Republican activists took over a college in the Idaho panhandle and have driven it into the ground.
Trustees backed by the Kootenai County GOP took over the governing majority of North Idaho College and denounced alleged liberal "indoctrination" by the faculty and vowed to root out "deep state" corruption in the school administration, but their leadership resulted in lawsuits from two of the past five school presidents and Moody's downgraded their debt over “significant governance and management dysfunction," reported the New York Times.
“As a businessperson here, it’s heartbreaking to me to be standing on the brink of the loss of this institution,” said Eve Knudtsen, a Republican who owns a Chevrolet dealership outside of Couer d'Alene.
The regional higher education commission warned the 90-year-old college known for its technical training programs could be stripped of its accreditation if changes weren't made within weeks, which would effectively shut down the community college attended by about 4,600 students.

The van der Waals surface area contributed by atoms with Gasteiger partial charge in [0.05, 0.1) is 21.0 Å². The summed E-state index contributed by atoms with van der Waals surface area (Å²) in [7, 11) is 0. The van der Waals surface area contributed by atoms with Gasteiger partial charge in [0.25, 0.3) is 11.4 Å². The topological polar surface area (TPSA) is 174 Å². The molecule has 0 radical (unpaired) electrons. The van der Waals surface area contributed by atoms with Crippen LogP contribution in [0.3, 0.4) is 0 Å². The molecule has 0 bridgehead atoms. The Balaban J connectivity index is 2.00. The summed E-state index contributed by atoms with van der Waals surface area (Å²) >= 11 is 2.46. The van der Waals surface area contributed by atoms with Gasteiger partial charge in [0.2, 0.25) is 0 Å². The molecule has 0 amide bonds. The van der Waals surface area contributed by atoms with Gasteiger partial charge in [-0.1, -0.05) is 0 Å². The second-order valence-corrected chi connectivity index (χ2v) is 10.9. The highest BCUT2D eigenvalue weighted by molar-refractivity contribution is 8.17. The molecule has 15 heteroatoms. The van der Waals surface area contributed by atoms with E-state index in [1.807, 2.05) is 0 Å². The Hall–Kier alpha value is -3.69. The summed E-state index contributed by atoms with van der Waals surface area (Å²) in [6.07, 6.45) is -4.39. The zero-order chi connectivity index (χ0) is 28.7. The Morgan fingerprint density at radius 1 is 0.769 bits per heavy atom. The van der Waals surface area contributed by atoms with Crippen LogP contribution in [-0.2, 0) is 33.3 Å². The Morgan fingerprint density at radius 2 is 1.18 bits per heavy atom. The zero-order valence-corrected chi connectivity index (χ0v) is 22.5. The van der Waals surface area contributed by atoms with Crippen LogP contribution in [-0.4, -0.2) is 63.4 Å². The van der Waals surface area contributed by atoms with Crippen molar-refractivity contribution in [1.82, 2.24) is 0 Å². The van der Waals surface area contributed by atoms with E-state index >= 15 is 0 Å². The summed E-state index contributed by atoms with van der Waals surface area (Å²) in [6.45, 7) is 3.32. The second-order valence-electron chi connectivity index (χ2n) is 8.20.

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Conservative retirees from other states have flocked to the county, where Donald Trump won 70 percent of the vote in 2020, and GOP activists set their sights on the college after its diversity council issued a statement of support for social justice demonstrations after the police killing of George Floyd.
“The mission of the Republican Party in Kootenai County is to try to find people who will run for office — any office, from sewer districts to school boards to trustee boards — who embrace the policies of the Republican Party as outlined in our platform,” said Brent Regan, chairman of the Kootenai County Republican Central Committee.
Two GOP-backed candidates won positions on the five-member board of trustees, where they joined conservative incumbent Todd Banducci, who former college president Rick MacLennan says scolded him over his wife's support for Hillary Clinton.
“My perspective was, you can’t do that,” MacLennan said. “It’s not going to work like that.”
MacLennan, who settled a lawsuit last year with the college after he was fired by the trustees, said the school was a warning to other institutions facing partisan attacks and hostile takeovers by Gov. Ron DeSantis and other Republican leaders, and the school's supporters are angry with the board of trustees.
“It’s pretty much a dystopian farce,” said Kathleen Miller Green, an assistant professor of child development. “It’s laughable if you don’t have to live it.”